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BC’s Responsible Beverage Service Program

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Implementing Responsible Beverage Service

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Ensure that Customers Arrive Home Safely

3. Ensure that customers arrive home safely

The next step after discontinuing service is to ensure that intoxicated guests are put into the care of a sober and responsible person and arrive home safely without injuring themselves or others. Remember that the guest’s intoxication will last several hours and that your duty of care can potentially last until the guest gets home or when the guest is put into the care of a sober and responsible person. In certain cases, the duty can continue even after the guest arrives at home.

You can use one of the following strategies to ensure that intoxicated guests arrive at a safe place:

  • If an intoxicated patron has come with other guests, enlist the support of one of the guests who has not been drinking to drive home.
  • Offer incentives to leave the group's car behind, such as free parking or a voucher for coffee in the morning.
  • If the guest is by himself or herself, ask the guest whether there is a friend or relative who can be called to get them home safely.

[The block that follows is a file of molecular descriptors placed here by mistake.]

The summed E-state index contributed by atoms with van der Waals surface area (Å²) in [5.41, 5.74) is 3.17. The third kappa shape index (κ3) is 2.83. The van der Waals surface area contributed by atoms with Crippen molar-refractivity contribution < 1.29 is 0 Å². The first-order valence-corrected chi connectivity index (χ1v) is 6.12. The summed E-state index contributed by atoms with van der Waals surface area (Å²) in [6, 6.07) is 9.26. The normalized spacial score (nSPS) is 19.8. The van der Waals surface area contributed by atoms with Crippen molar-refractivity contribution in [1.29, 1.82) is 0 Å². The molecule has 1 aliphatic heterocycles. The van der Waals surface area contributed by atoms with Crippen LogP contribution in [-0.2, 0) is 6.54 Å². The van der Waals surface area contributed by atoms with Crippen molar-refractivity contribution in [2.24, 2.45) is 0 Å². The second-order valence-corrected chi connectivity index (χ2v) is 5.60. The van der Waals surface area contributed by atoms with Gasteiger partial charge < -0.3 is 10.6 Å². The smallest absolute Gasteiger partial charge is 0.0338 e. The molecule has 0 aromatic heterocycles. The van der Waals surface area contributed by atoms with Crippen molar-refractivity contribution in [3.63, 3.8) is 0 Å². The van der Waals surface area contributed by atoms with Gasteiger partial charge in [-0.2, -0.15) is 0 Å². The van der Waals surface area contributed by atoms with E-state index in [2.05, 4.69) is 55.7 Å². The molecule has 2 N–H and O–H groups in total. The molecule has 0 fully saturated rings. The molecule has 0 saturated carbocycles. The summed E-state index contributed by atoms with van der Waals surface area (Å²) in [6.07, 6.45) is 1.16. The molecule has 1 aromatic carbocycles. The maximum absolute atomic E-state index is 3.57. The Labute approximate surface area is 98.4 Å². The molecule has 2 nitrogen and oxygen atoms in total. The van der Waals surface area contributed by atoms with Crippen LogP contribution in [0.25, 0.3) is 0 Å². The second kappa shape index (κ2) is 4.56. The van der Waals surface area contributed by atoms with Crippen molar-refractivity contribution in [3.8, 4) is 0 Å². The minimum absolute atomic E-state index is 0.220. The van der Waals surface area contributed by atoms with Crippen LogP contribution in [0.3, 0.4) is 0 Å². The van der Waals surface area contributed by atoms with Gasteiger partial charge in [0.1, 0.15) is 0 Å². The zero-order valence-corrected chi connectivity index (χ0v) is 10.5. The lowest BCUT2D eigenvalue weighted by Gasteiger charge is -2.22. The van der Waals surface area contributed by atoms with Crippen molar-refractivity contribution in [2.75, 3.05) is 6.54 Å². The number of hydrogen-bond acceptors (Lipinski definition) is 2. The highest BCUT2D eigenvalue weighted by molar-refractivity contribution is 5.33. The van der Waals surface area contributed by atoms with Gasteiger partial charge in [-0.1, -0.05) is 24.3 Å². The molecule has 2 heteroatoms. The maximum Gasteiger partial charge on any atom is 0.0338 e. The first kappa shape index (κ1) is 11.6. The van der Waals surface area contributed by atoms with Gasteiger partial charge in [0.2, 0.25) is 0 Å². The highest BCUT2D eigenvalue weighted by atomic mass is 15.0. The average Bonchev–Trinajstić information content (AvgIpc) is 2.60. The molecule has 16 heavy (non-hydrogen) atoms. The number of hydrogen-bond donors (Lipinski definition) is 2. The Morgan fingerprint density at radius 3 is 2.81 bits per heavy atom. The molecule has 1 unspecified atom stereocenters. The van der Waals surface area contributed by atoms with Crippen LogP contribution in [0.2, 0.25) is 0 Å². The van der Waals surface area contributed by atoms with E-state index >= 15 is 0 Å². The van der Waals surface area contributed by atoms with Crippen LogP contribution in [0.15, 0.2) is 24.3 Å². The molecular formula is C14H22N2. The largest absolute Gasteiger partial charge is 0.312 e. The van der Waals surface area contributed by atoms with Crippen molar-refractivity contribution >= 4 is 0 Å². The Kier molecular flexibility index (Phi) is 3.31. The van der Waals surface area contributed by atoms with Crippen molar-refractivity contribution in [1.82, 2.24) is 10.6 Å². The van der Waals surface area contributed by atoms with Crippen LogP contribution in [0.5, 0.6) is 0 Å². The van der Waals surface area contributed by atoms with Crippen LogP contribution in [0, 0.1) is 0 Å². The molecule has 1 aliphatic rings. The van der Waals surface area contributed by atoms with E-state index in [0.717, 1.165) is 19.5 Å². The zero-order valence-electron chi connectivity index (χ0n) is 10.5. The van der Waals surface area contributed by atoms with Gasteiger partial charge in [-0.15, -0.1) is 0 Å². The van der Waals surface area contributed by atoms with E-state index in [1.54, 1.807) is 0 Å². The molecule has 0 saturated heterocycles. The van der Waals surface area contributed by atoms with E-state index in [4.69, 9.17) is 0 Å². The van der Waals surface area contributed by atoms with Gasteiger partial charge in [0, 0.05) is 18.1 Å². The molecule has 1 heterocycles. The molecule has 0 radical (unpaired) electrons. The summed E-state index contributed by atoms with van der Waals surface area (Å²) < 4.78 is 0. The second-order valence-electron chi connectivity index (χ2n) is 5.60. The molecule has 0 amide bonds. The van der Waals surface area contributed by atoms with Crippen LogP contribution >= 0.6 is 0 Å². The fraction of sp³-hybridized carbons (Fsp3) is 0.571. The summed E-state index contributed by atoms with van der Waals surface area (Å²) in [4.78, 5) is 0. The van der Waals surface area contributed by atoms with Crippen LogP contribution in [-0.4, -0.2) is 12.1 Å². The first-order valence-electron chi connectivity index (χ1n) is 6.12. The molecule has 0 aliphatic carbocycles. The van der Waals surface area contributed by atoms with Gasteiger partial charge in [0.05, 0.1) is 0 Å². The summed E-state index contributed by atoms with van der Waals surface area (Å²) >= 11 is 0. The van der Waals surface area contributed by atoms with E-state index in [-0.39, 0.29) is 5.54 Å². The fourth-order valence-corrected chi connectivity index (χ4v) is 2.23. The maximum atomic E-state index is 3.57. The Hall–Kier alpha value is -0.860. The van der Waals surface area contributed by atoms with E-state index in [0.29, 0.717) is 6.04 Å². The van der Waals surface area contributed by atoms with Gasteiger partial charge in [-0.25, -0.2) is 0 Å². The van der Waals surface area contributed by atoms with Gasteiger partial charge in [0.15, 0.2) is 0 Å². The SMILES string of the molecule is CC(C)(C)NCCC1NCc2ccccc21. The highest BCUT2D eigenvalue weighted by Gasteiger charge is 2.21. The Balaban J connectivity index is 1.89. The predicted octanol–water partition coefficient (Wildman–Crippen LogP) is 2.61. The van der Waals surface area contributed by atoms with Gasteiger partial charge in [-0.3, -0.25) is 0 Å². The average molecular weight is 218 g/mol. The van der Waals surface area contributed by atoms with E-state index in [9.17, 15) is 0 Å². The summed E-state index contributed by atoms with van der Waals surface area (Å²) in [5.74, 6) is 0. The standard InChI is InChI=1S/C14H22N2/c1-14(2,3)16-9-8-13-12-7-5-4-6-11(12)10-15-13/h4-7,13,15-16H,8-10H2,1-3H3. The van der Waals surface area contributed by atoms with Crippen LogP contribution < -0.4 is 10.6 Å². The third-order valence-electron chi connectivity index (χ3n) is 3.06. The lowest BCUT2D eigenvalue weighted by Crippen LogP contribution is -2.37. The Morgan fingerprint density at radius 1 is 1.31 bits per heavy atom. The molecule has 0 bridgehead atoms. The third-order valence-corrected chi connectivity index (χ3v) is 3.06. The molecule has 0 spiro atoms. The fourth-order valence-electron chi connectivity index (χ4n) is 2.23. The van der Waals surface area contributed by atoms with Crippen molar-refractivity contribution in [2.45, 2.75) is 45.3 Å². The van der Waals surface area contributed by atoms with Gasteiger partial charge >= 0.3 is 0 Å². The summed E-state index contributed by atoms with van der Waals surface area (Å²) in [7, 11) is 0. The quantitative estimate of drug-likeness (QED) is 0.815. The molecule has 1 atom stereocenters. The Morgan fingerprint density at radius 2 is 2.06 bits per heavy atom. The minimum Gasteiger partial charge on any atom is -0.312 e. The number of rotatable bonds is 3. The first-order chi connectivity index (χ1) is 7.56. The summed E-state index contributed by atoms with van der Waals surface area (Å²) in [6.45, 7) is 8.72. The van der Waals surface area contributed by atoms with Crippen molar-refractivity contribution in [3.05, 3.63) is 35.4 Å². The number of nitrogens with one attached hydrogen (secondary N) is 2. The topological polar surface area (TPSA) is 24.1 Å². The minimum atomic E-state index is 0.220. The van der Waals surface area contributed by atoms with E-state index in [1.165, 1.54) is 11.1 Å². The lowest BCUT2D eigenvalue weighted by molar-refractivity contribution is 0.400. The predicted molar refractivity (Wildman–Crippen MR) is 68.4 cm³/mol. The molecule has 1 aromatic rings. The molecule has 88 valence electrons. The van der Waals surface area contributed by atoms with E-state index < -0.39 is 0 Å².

• Utilize alternative driving programs or transit and taxis as alternate transportation arrangements.
  • Offer to pay for a taxi if the patron is unable or unwilling to pay for one.

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If, despite your best efforts to provide alternate transportation, an intoxicated guest somehow manages to get in a vehicle and drive away, write down the description of the car, the licence number and the general direction they are travelling, and then call police immediately with this information.

Stay in the room after the guest leaves the establishment. Keep yourself occupied by talking with other guests who may have been affected by the service intervention. Keep an eye out for the guest who has just been ejected. Some guests may become indignant after a little reflection, and return for further argument. You want to prevent such people from re-entering your establishment for the safety of other guests, staff and yourself.

Make sure you communicate with your co-workers about the intervention. Inform your manager of the situation and describe what happened.

Record the incident in the logbook and attempt to get statements from at least two unbiased witnesses. Managers should use the entries as a learning tool and debrief staff after all incidents. This gives managers an opportunity to improve procedures and house policies, and to provide feedback to staff in case there is a next time.